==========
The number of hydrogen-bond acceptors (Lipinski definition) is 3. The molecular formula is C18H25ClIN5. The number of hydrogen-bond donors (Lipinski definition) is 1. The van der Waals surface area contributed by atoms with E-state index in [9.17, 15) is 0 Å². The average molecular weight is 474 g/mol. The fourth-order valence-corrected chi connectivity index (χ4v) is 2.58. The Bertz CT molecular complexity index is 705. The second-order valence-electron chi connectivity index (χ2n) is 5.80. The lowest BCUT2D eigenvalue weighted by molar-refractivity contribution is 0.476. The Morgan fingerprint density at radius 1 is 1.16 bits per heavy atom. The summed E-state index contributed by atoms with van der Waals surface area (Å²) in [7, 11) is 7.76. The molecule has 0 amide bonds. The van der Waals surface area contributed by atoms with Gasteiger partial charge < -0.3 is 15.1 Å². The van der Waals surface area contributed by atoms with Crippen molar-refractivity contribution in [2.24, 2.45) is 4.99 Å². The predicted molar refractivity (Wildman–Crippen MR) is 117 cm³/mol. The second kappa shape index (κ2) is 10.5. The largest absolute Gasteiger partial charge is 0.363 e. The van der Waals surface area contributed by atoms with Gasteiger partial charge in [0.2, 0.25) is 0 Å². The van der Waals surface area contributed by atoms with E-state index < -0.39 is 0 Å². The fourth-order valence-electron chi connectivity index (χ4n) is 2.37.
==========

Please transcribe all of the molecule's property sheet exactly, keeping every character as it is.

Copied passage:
The number of hydrogen-bond acceptors (Lipinski definition) is 3. The molecular formula is C18H25ClIN5. The number of hydrogen-bond donors (Lipinski definition) is 1. The van der Waals surface area contributed by atoms with E-state index in [9.17, 15) is 0 Å². The average molecular weight is 474 g/mol. The fourth-order valence-corrected chi connectivity index (χ4v) is 2.58. The Bertz CT molecular complexity index is 705. The second-order valence-electron chi connectivity index (χ2n) is 5.80. The lowest BCUT2D eigenvalue weighted by molar-refractivity contribution is 0.476. The Morgan fingerprint density at radius 1 is 1.16 bits per heavy atom. The summed E-state index contributed by atoms with van der Waals surface area (Å²) in [7, 11) is 7.76. The molecule has 0 amide bonds. The van der Waals surface area contributed by atoms with Gasteiger partial charge < -0.3 is 15.1 Å². The van der Waals surface area contributed by atoms with Crippen molar-refractivity contribution in [2.24, 2.45) is 4.99 Å². The predicted molar refractivity (Wildman–Crippen MR) is 117 cm³/mol. The second kappa shape index (κ2) is 10.5. The largest absolute Gasteiger partial charge is 0.363 e. The van der Waals surface area contributed by atoms with Gasteiger partial charge in [0.2, 0.25) is 0 Å². The van der Waals surface area contributed by atoms with E-state index < -0.39 is 0 Å². The fourth-order valence-electron chi connectivity index (χ4n) is 2.37.